Gabriel Garcia Márquez Has Died

April 18, 2014

Gabriel Garcia Márquez

Internationally beloved Nobel laureate and author, Gabriel Garcia Márquez, 87, died Thursday, April 17. He had been hospitalized earlier in the month for pneumonia. Originally from Colombia, the author of One Hundred Years of Solitude and Love in the Time of Cholera was living in Mexico City. He was hailed as the most significant Spanish-language writer since Cervantes (author of Don Quixote in the 16th century)—Poet Pablo Neruda, in Time magazine, said One Hundred Years of Solitude was “the greatest revelation in the Spanish language since… Don Quixote.” Marquez’s novel is alleged to have sold over fifty million copies worldwide.

In reporting his death, The Washington Post wrote: “[he was a] writer who immersed the world in the powerful currents of magic realism, creating a literary style that blended reality, myth, love and loss in… emotionally rich novels that made him one of the most revered and influential writers of the 20th century.”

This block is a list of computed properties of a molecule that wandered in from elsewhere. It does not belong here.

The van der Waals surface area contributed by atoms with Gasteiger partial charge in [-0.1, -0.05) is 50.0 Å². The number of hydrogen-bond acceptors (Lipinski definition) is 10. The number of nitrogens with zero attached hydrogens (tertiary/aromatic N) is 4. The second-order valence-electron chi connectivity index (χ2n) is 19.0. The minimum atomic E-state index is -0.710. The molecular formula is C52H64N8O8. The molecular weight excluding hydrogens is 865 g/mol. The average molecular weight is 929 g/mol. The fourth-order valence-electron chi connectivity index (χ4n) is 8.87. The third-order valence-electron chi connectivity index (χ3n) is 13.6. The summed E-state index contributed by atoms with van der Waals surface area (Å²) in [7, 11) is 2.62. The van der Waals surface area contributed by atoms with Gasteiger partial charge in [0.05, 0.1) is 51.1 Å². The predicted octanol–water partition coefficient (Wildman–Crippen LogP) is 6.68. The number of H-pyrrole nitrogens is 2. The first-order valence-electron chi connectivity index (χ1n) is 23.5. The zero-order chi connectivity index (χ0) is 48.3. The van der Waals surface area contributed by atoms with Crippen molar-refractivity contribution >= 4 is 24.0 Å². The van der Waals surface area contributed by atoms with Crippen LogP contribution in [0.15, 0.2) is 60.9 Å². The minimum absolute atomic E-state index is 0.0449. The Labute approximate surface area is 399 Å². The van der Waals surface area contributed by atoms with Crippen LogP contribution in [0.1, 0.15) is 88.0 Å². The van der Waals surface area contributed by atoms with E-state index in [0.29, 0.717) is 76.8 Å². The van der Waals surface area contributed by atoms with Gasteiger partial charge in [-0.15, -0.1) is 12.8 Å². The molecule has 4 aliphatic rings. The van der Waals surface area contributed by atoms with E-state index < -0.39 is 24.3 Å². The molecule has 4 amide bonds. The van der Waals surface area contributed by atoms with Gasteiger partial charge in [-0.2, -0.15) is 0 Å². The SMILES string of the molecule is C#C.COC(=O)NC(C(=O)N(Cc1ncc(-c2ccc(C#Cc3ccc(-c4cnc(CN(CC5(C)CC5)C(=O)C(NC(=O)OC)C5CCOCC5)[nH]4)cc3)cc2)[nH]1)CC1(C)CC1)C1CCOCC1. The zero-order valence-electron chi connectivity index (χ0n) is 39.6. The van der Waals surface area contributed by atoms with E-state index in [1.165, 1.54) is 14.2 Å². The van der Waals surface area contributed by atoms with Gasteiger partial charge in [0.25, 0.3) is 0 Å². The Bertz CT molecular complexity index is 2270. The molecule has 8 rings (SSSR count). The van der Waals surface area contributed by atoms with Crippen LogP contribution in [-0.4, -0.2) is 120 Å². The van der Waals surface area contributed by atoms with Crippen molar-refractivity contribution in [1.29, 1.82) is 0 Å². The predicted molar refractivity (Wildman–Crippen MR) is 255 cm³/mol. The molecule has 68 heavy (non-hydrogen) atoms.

In a televised speech the following the news of his death, Colombian President Juan Manuel Santos declared a national mourning period of three days. A Tweet from Mexican President Enrique Peña Nieto called Márquez “one of the greatest writers of our time.” Santos tweeted, “Giants never die.”


Read more at The Guardian, The Los Angeles Times, and The New York Times.

Primary Source: CNN

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